Critics say Gov. Bobby Jindal's private tuition voucher program diverted tax dollars meant for public to private schools.
A Baton Rouge judge has ruled Louisiana governor Bobby Jindal’s private school tuition voucher program unconstitutional.
State Judge Tim Kelley ruled Friday that Jindal’s program ”improperly diverts money allocated through Louisiana’s public school funding formula to private schools. He also said it unconstitutionally diverts local tax dollars to private schools.”
Jindal signed the program into law this year to increase the availability of vouchers to fund private school tuition with public dollars. Act 2, also known as the Choice Law, would allocate millions of dollars to help children from low-income families to be privately educated, but was widely criticized for doing more damage than good. As Talking Points Memo noted in July:
The following school year, however, will see the implementation of “mini-vouchers,” in which all students at the aforementioned schools, regardless of their family’s income, will be eligible for a $1,300 stipend to pay for private-school classes and apprenticeships. The voucher system would thus open up to nearly half of the state’s public school students. Since the public schools will lose commensurate funding every time one of their students opt for a voucher, the state’s public school system could by some estimates lose up to $3.3 billion annually once the program is fully implemented.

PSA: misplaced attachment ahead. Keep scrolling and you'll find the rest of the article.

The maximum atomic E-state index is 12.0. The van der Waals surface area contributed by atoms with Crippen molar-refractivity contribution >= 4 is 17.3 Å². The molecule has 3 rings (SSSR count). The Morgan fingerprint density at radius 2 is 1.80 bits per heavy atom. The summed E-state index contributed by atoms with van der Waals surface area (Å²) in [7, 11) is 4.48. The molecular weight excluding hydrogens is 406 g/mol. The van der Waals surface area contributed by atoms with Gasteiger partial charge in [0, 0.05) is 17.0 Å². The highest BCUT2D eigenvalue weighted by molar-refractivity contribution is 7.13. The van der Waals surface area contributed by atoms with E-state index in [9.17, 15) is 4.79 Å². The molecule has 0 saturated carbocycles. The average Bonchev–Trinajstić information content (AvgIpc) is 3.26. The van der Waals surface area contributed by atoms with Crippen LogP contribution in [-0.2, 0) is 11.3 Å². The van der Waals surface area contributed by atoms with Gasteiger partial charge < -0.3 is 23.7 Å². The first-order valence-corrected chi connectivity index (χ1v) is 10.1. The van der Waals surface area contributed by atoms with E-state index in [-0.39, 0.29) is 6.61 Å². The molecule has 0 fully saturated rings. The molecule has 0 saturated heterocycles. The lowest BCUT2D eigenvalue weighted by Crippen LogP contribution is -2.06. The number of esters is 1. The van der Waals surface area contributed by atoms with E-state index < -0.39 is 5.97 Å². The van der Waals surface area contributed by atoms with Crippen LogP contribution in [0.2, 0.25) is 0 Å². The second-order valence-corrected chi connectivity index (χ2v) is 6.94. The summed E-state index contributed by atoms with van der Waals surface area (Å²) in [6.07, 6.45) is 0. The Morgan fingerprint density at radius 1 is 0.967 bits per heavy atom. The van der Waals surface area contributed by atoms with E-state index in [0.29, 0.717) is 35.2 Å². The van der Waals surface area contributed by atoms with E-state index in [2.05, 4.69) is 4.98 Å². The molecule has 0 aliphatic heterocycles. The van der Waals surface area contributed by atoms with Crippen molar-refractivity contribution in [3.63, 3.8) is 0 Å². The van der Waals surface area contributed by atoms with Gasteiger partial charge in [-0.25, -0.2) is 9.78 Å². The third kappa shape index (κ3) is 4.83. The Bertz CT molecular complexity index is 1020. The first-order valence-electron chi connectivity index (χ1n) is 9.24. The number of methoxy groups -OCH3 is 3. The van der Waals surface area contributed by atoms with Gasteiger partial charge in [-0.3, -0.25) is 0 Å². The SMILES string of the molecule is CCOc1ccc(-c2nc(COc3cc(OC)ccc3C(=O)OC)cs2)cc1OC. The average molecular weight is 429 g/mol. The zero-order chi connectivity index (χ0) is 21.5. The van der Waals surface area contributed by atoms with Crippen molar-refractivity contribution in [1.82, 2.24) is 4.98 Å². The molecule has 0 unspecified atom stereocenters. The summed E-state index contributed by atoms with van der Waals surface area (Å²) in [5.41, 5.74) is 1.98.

Lack of accountability along with the massive defunding of public education in the state were just two of the major problems with Jindal’s program. Many of the private schools the vouchers would send students to contained unconventional curricula, such as championing creationism above scientific facts. Mother Jonescompiled a list of some of the “facts” students would learn in one of the 119 schools participating in the state’s program—from claiming that “God used the Trail of Tears to bring many Indians to Christ,” to globalization being a precursor to the Rapture.
The Louisiana Department of Education has argued the voucher program was created in line with the state’s constitution, despite arguments from teacher unions and school boards who have been fighting the program.
There’s no word yet on how this ruling could affect similar programs in other states, including Indiana, whose state private tuition voucher program headed to the state’s Supreme Court last week.